Feb 07, 2020

How JetBrains and Kotlin can take over Java

JVM survey

Snyk, creator of popular developer security tools, released its annual JVM Ecosystem Report for 2020 that surveyed 2,000 Java developers. Here are the main takeaways you need to know:

Kotlin is growing fast. Kotlin, a new language created by JetBrains based on the JVM, grew 130% over the last year. It is now used by 5.5% of JVM developers and has surpassed both Clojure and Scala, other JVM languages that have been around for more than a decade.

Developers still overwhelmingly use Java as their main JVM language—87% of developers still prefer plain Java. But with Google’s endorsement of Kotlin for Android development, expect Kotlin to continue its rapid pace of growth and expect it to play a larger role in rejuvenating the Java community.

Java could move faster. Many developers don’t want to upgrade their Java tools.

When asked why they have not moved to more recent JDK versions, 27% of developers said that there are no features in newer versions that they need, 51% said their current setup works “just fine,” and 32% believed the cost of migration is too high.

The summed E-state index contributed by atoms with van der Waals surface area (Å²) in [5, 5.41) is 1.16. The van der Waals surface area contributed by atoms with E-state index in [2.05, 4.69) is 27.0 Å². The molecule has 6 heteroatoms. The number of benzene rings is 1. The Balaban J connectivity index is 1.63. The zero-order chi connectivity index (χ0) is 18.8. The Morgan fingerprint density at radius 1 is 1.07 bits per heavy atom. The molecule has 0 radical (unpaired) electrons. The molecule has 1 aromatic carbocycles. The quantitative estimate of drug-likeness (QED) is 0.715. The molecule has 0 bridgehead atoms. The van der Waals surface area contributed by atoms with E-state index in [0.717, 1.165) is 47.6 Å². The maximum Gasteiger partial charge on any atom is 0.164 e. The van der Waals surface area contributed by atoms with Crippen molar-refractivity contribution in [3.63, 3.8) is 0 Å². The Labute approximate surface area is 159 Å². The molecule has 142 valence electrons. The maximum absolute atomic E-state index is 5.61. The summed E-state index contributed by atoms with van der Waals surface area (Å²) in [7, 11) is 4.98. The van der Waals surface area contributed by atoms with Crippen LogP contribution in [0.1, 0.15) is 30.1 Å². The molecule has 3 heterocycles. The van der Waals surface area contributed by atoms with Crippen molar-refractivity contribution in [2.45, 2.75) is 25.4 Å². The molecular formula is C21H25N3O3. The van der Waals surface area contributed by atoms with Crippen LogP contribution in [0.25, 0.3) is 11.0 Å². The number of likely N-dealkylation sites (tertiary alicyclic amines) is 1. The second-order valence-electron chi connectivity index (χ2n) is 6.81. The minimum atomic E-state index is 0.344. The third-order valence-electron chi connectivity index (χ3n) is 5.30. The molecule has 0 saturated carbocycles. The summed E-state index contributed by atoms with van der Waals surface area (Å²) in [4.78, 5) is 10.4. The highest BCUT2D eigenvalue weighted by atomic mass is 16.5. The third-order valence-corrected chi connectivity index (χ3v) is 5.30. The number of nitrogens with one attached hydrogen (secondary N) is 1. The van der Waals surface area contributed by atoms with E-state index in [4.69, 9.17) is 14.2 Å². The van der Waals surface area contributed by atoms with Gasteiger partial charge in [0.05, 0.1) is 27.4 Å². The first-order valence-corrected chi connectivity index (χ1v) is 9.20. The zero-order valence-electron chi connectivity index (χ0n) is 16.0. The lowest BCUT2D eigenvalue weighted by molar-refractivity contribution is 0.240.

That’s also why 64% of developers are still using Java 8 and just 25% are now using Java 11. All other versions sit at less than 5% usage each.

JetBrains is a behemoth that will play a bigger role in Java’s future. JetBrains, a Czech Republic based developer tools company, continues to dominate the Java IDE space.

In 2018, roughly 45% of Java developers used IntelliJ and 38% used Eclipse. Today, 62% use IntelliJ and just 20% use Eclipse. Nearly 48% of developers pay for IntelliJ Ultimate. At that rate, IntelliJ is poised to capture the vast majority of the Java IDE market.

Combine its work on IntelliJ with its work on Kotlin, and JetBrains controls a sizable portion of the Java software supply chain.

It’s beginning to pay off, too. JetBrains has not raised any venture funding since its founding in 2000, posted revenue north of $270M, and boasts more than 6M users.

What’s next? While many developers have flocked to Python and JavaScript, Java remains a popular language that powers much of the world’s software. Developers should continue to rely on even more innovation from influential players in the Java ecosystem.

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